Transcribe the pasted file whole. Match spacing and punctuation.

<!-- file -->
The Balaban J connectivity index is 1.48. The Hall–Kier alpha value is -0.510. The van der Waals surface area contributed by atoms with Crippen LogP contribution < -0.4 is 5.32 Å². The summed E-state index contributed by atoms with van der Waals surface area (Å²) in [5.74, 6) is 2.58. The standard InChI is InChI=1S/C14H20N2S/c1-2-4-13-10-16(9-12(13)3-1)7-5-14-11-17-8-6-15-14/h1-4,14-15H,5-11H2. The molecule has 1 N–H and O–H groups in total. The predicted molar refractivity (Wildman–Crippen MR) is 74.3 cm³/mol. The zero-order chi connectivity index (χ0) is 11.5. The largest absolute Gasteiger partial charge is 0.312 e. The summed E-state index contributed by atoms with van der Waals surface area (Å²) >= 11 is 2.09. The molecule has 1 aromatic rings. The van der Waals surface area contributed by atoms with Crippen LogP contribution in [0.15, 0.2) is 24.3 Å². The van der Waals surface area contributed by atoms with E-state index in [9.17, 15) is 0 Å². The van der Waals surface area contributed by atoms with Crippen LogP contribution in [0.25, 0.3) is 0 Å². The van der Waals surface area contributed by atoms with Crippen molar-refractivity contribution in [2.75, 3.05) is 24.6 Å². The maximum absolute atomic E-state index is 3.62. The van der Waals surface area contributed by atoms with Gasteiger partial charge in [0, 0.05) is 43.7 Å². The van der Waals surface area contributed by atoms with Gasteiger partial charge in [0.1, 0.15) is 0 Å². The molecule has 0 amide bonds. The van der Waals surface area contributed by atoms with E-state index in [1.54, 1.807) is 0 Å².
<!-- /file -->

The Balaban J connectivity index is 1.48. The Hall–Kier alpha value is -0.510. The van der Waals surface area contributed by atoms with Crippen LogP contribution < -0.4 is 5.32 Å². The summed E-state index contributed by atoms with van der Waals surface area (Å²) in [5.74, 6) is 2.58. The standard InChI is InChI=1S/C14H20N2S/c1-2-4-13-10-16(9-12(13)3-1)7-5-14-11-17-8-6-15-14/h1-4,14-15H,5-11H2. The molecule has 1 N–H and O–H groups in total. The predicted molar refractivity (Wildman–Crippen MR) is 74.3 cm³/mol. The zero-order chi connectivity index (χ0) is 11.5. The largest absolute Gasteiger partial charge is 0.312 e. The summed E-state index contributed by atoms with van der Waals surface area (Å²) >= 11 is 2.09. The molecule has 1 aromatic rings. The van der Waals surface area contributed by atoms with Crippen LogP contribution in [0.15, 0.2) is 24.3 Å². The van der Waals surface area contributed by atoms with E-state index in [9.17, 15) is 0 Å². The van der Waals surface area contributed by atoms with Crippen LogP contribution in [0.25, 0.3) is 0 Å². The van der Waals surface area contributed by atoms with Crippen molar-refractivity contribution in [2.75, 3.05) is 24.6 Å². The maximum absolute atomic E-state index is 3.62. The van der Waals surface area contributed by atoms with Gasteiger partial charge in [0, 0.05) is 43.7 Å². The van der Waals surface area contributed by atoms with Gasteiger partial charge in [0.1, 0.15) is 0 Å². The molecule has 0 amide bonds. The van der Waals surface area contributed by atoms with E-state index in [1.54, 1.807) is 0 Å².